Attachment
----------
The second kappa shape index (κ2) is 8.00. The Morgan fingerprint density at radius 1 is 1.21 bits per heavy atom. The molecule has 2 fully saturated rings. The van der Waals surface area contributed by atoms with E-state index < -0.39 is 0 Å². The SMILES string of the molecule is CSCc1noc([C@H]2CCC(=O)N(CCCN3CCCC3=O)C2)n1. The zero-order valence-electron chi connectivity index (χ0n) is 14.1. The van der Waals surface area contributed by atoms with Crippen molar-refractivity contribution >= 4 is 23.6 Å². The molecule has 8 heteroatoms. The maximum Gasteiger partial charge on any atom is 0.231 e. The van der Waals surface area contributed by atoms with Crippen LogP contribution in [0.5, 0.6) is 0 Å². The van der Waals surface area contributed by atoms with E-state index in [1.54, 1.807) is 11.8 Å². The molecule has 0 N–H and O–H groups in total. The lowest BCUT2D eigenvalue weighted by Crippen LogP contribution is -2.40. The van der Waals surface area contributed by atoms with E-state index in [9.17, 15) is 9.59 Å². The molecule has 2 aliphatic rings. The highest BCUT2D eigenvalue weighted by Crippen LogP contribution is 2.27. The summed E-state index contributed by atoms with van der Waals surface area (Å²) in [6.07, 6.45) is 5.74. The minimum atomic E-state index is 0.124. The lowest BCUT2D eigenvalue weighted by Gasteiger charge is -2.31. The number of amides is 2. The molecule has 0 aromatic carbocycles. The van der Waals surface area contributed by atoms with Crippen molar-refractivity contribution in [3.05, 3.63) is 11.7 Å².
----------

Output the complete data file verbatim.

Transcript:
The second kappa shape index (κ2) is 8.00. The Morgan fingerprint density at radius 1 is 1.21 bits per heavy atom. The molecule has 2 fully saturated rings. The van der Waals surface area contributed by atoms with E-state index < -0.39 is 0 Å². The SMILES string of the molecule is CSCc1noc([C@H]2CCC(=O)N(CCCN3CCCC3=O)C2)n1. The zero-order valence-electron chi connectivity index (χ0n) is 14.1. The van der Waals surface area contributed by atoms with Crippen molar-refractivity contribution >= 4 is 23.6 Å². The molecule has 8 heteroatoms. The maximum Gasteiger partial charge on any atom is 0.231 e. The van der Waals surface area contributed by atoms with Crippen LogP contribution in [0.5, 0.6) is 0 Å². The van der Waals surface area contributed by atoms with E-state index in [1.54, 1.807) is 11.8 Å². The molecule has 0 N–H and O–H groups in total. The lowest BCUT2D eigenvalue weighted by Crippen LogP contribution is -2.40. The van der Waals surface area contributed by atoms with E-state index in [9.17, 15) is 9.59 Å². The molecule has 2 aliphatic rings. The highest BCUT2D eigenvalue weighted by Crippen LogP contribution is 2.27. The summed E-state index contributed by atoms with van der Waals surface area (Å²) in [6.07, 6.45) is 5.74. The minimum atomic E-state index is 0.124. The lowest BCUT2D eigenvalue weighted by Gasteiger charge is -2.31. The number of amides is 2. The molecule has 0 aromatic carbocycles. The van der Waals surface area contributed by atoms with Crippen molar-refractivity contribution in [3.05, 3.63) is 11.7 Å².